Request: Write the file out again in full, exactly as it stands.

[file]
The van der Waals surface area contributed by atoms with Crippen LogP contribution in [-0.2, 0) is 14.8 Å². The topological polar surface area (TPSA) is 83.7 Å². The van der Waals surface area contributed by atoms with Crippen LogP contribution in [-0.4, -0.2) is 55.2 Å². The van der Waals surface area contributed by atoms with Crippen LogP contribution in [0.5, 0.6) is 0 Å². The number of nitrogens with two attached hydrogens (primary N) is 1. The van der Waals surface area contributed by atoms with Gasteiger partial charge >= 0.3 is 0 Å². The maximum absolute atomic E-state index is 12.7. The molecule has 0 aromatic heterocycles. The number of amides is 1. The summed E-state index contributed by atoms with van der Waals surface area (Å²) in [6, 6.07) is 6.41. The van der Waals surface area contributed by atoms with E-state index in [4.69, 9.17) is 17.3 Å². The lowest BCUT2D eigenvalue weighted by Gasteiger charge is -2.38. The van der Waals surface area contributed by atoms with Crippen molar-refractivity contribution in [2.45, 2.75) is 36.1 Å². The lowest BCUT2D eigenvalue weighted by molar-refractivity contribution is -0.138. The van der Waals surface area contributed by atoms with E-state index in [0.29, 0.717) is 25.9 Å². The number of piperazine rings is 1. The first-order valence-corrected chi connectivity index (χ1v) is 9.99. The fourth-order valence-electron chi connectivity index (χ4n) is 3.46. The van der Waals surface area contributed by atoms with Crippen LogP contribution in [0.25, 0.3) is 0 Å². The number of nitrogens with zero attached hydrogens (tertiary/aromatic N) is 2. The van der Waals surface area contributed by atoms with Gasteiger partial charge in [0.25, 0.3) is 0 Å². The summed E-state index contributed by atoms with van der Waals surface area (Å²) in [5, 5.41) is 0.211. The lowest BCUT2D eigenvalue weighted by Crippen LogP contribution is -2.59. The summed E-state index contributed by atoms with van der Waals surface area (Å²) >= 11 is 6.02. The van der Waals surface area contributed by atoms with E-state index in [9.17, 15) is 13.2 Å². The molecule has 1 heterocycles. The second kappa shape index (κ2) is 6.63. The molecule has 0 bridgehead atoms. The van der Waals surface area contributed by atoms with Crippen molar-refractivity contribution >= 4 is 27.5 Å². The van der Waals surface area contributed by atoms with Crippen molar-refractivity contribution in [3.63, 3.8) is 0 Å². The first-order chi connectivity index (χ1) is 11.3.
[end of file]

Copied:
The van der Waals surface area contributed by atoms with Crippen LogP contribution in [-0.2, 0) is 14.8 Å². The topological polar surface area (TPSA) is 83.7 Å². The van der Waals surface area contributed by atoms with Crippen LogP contribution in [-0.4, -0.2) is 55.2 Å². The van der Waals surface area contributed by atoms with Crippen LogP contribution in [0.5, 0.6) is 0 Å². The number of nitrogens with two attached hydrogens (primary N) is 1. The van der Waals surface area contributed by atoms with Gasteiger partial charge >= 0.3 is 0 Å². The maximum absolute atomic E-state index is 12.7. The molecule has 0 aromatic heterocycles. The number of amides is 1. The summed E-state index contributed by atoms with van der Waals surface area (Å²) in [6, 6.07) is 6.41. The van der Waals surface area contributed by atoms with E-state index in [4.69, 9.17) is 17.3 Å². The lowest BCUT2D eigenvalue weighted by Gasteiger charge is -2.38. The van der Waals surface area contributed by atoms with Crippen molar-refractivity contribution in [2.45, 2.75) is 36.1 Å². The lowest BCUT2D eigenvalue weighted by molar-refractivity contribution is -0.138. The van der Waals surface area contributed by atoms with E-state index in [0.29, 0.717) is 25.9 Å². The number of piperazine rings is 1. The first-order valence-corrected chi connectivity index (χ1v) is 9.99. The fourth-order valence-electron chi connectivity index (χ4n) is 3.46. The van der Waals surface area contributed by atoms with Crippen LogP contribution in [0.25, 0.3) is 0 Å². The number of nitrogens with zero attached hydrogens (tertiary/aromatic N) is 2. The van der Waals surface area contributed by atoms with Gasteiger partial charge in [0.25, 0.3) is 0 Å². The summed E-state index contributed by atoms with van der Waals surface area (Å²) in [5, 5.41) is 0.211. The lowest BCUT2D eigenvalue weighted by Crippen LogP contribution is -2.59. The summed E-state index contributed by atoms with van der Waals surface area (Å²) >= 11 is 6.02. The van der Waals surface area contributed by atoms with E-state index in [9.17, 15) is 13.2 Å². The molecule has 1 heterocycles. The second kappa shape index (κ2) is 6.63. The molecule has 0 bridgehead atoms. The van der Waals surface area contributed by atoms with Crippen molar-refractivity contribution >= 4 is 27.5 Å². The van der Waals surface area contributed by atoms with Crippen molar-refractivity contribution in [3.63, 3.8) is 0 Å². The first-order chi connectivity index (χ1) is 11.3.